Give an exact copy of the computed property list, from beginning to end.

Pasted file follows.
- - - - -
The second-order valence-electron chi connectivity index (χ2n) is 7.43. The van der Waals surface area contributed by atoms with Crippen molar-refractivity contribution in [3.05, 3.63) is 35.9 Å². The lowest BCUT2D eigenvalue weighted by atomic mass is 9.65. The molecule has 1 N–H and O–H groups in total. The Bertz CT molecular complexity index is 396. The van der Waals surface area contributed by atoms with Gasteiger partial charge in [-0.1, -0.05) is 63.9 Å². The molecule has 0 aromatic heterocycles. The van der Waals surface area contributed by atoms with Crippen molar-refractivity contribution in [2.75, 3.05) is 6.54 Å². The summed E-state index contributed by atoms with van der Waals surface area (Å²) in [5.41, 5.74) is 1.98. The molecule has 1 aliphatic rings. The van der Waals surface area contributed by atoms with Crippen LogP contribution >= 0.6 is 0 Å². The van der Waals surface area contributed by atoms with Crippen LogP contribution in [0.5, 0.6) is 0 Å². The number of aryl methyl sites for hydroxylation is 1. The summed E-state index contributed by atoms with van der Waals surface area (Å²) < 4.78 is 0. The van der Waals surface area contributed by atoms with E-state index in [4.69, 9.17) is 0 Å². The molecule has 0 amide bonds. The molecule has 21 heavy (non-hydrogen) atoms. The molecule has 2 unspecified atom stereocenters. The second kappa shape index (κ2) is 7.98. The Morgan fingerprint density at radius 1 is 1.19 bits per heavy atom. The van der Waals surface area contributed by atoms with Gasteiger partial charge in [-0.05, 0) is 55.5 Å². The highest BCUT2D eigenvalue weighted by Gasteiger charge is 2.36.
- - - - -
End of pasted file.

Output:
The second-order valence-electron chi connectivity index (χ2n) is 7.43. The van der Waals surface area contributed by atoms with Crippen molar-refractivity contribution in [3.05, 3.63) is 35.9 Å². The lowest BCUT2D eigenvalue weighted by atomic mass is 9.65. The molecule has 1 N–H and O–H groups in total. The Bertz CT molecular complexity index is 396. The van der Waals surface area contributed by atoms with Gasteiger partial charge in [-0.1, -0.05) is 63.9 Å². The molecule has 0 aromatic heterocycles. The van der Waals surface area contributed by atoms with Crippen molar-refractivity contribution in [2.75, 3.05) is 6.54 Å². The summed E-state index contributed by atoms with van der Waals surface area (Å²) in [5.41, 5.74) is 1.98. The molecule has 1 aliphatic rings. The van der Waals surface area contributed by atoms with Crippen LogP contribution >= 0.6 is 0 Å². The van der Waals surface area contributed by atoms with Crippen LogP contribution in [0.5, 0.6) is 0 Å². The number of aryl methyl sites for hydroxylation is 1. The summed E-state index contributed by atoms with van der Waals surface area (Å²) < 4.78 is 0. The van der Waals surface area contributed by atoms with E-state index in [4.69, 9.17) is 0 Å². The molecule has 0 amide bonds. The molecule has 21 heavy (non-hydrogen) atoms. The molecule has 2 unspecified atom stereocenters. The second kappa shape index (κ2) is 7.98. The Morgan fingerprint density at radius 1 is 1.19 bits per heavy atom. The van der Waals surface area contributed by atoms with Gasteiger partial charge in [-0.05, 0) is 55.5 Å². The highest BCUT2D eigenvalue weighted by Gasteiger charge is 2.36.